Marilyn Monroe was a revolutionary woman of her time and has remained an influential figure even 60 years after her death.
She became famous for one thing; being a sex symbol. Because of this, she struggled to be known as anything more. Women in her time were not able to be seen as sexy, but also intelligent; apparently, people could not comprehend that one could also be the other.
When Marilyn was photographed reading, people thought the photos were staged, that she didn’t actually know how to read. If you wish to read more about this in detail, click here.
As a woman 60 years after her time, I feel deeply for her. Thankfully I do not experience the intensity of these accusations but I no doubt understand the challenges and judgments that come along with being a woman.
Marilyn found comfort in the books she read. Her genres varied from Romance, Humor, Classics, to Sigmund Freud. Here are 5 iconic novels from her library.
1. Ulysses by James Joyce
Starting off with one of the great novels of the 20th century, Ulysses by James Joyce. This novel follows Leopold Bloom during his ordinary day around Dublin. Though the book is quite long, it only documnets one day, June 16th 1904; I find this feature to be the most unique part of the novel. Also, it parallels Homer’s poem the Odyssey thus making it a modern take on a classic.
2. The Great Gatsby by F. Scott Fitzgerald
One of my all time favorites, The Great Gatsby by F Scott Fitzgerald. We have now come to learn that Fitzgerald stole many of his stories from his wife, Zelda Fitzgerald. So if you are able to seperate the author from his writing, it is a glorious novel of love, anguish and desperation set in the dazzling 1920’s. Marilyn herself was born in 1926, and though she was quite young, I can’t image having lived in the world described in this novel.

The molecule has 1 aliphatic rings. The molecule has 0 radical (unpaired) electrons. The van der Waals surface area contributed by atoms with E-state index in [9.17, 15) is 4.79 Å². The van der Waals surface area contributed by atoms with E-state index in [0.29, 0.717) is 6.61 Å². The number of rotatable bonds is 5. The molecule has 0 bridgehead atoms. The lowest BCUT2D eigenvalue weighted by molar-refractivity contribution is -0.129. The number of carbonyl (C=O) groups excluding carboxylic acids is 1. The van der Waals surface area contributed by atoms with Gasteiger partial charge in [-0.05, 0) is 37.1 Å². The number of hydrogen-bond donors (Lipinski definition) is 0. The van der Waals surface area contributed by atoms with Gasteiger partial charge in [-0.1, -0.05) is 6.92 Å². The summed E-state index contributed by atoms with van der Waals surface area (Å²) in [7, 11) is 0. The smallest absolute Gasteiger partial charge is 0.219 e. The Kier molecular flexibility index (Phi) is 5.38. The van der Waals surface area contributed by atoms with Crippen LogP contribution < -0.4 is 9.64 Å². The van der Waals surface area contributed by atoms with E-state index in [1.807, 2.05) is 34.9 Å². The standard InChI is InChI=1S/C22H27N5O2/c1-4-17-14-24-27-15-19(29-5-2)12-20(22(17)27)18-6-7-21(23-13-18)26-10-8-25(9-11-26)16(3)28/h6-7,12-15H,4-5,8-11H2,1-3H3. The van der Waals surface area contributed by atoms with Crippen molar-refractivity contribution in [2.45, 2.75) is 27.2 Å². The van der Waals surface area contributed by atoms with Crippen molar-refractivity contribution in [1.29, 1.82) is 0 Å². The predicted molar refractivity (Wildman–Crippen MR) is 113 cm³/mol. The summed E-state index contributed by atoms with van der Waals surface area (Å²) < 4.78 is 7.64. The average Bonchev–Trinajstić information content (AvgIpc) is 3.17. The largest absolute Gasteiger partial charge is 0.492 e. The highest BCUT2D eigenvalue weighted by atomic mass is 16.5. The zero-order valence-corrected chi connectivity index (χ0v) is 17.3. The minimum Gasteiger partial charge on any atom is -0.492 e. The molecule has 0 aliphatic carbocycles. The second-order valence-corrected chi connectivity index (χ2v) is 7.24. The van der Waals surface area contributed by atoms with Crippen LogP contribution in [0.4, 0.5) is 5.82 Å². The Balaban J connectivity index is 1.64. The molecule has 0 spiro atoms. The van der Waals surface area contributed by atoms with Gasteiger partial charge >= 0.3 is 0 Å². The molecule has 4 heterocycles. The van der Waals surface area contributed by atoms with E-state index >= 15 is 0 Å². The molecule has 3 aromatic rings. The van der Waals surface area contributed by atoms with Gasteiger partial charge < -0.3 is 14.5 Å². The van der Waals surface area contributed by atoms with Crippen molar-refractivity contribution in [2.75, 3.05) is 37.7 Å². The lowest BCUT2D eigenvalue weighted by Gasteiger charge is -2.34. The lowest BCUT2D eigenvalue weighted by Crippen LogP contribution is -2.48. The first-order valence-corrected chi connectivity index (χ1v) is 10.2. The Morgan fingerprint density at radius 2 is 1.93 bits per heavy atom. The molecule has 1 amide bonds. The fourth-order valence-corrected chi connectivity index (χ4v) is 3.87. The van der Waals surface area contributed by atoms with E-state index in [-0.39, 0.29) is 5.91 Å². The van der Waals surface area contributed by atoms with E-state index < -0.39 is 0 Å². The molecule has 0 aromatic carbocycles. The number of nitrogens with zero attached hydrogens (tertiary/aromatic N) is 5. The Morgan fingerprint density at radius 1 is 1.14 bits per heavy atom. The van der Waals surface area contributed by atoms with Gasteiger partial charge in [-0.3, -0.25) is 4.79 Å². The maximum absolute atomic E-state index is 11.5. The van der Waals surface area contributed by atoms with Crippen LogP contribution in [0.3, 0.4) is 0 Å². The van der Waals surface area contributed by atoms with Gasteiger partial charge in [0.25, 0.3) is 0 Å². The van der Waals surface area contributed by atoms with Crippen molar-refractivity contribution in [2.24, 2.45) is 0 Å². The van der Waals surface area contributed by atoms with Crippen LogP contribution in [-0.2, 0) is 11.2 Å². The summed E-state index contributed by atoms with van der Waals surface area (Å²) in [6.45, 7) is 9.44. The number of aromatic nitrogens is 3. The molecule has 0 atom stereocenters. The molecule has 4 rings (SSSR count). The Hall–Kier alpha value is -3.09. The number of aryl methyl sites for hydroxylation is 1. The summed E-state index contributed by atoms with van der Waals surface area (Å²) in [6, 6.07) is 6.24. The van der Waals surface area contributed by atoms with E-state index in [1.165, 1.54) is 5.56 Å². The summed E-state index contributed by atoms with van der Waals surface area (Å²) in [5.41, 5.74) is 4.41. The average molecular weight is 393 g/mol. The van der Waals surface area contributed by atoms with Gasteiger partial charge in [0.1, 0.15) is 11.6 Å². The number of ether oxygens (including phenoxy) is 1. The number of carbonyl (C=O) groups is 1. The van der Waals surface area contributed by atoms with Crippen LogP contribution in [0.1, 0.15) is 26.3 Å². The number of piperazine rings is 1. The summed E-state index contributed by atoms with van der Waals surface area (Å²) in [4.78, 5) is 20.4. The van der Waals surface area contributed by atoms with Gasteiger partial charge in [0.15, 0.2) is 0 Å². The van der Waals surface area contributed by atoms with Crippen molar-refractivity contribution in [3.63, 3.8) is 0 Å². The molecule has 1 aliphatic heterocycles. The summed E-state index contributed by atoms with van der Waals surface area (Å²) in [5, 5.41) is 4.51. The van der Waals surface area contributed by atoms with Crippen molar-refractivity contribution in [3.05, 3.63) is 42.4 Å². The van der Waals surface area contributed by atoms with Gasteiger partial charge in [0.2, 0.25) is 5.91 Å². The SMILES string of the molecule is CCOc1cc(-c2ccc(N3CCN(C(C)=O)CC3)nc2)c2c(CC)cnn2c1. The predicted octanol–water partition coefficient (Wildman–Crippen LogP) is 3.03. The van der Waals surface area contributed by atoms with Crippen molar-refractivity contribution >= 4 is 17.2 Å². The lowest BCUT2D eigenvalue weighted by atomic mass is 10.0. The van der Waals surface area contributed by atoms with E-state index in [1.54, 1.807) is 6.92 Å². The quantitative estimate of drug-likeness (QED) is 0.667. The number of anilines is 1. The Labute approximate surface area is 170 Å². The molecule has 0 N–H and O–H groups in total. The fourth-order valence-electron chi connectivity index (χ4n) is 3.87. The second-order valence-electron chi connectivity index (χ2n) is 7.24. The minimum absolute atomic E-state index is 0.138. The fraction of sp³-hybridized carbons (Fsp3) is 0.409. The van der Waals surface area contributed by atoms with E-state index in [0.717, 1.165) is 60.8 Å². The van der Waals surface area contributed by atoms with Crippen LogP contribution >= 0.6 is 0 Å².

3. Madame Bovary by Gustave Flaubert
Another favorite of mine, Madame Bovary by Gustave Flaubert. I read this novel multiple times in university and wrote about it constantly. I found it extrodinary and was so exctied to see it apart of Marilyn’s library. Flaubert’s novel, follows Emma Bovary as she becomes increasingly more bored with her life and her marriage. It illuminates the struggles of a woman and mother in the 19th century. I would recommend this novel to any reader, as I am sure Marilyn would as well.
4. Selected Poems by Emily Dickinson
Another splendid classic in Marilyn’s library, the Selected Poems by Emily Dickinson. She not only enjoyed novels, but she also read a great deal of poetry. This collection of poems contain some of her most famous poems including “I’m nobody! Who are you?” and “Hope is the thing with feathers”. This a fantastic collection to have if you are just starting out as a poetry reader and enjoy classic writers as Monroe did.
5. Alice’s Adventures In Wonderland by Lewis Carroll
Last but not least, another literary and Disney classic, Alice’s Adventures In Wonderland by Lewis Carroll. This whimsical, thrilling novel can ensight childhood joy in even Marilyn Monroe herself. There is so much to it that a fantifal nature, however. It deals with growth and the personification of patrental roles, rules and adulthood that always loom over childhood years. Other Lewis Carroll novels in her library were Through The Looking Glass and The Hunting Of The Snark.
Though often thought of as “just a pretty face”, Marilyn Monroe was incredibly well read. Her library consisting of hundreds of books spanning all genres. As a lover of hers, she continues to impress and surprise me.
If you enjoy Marilyn as much as I do, click here to read and see more!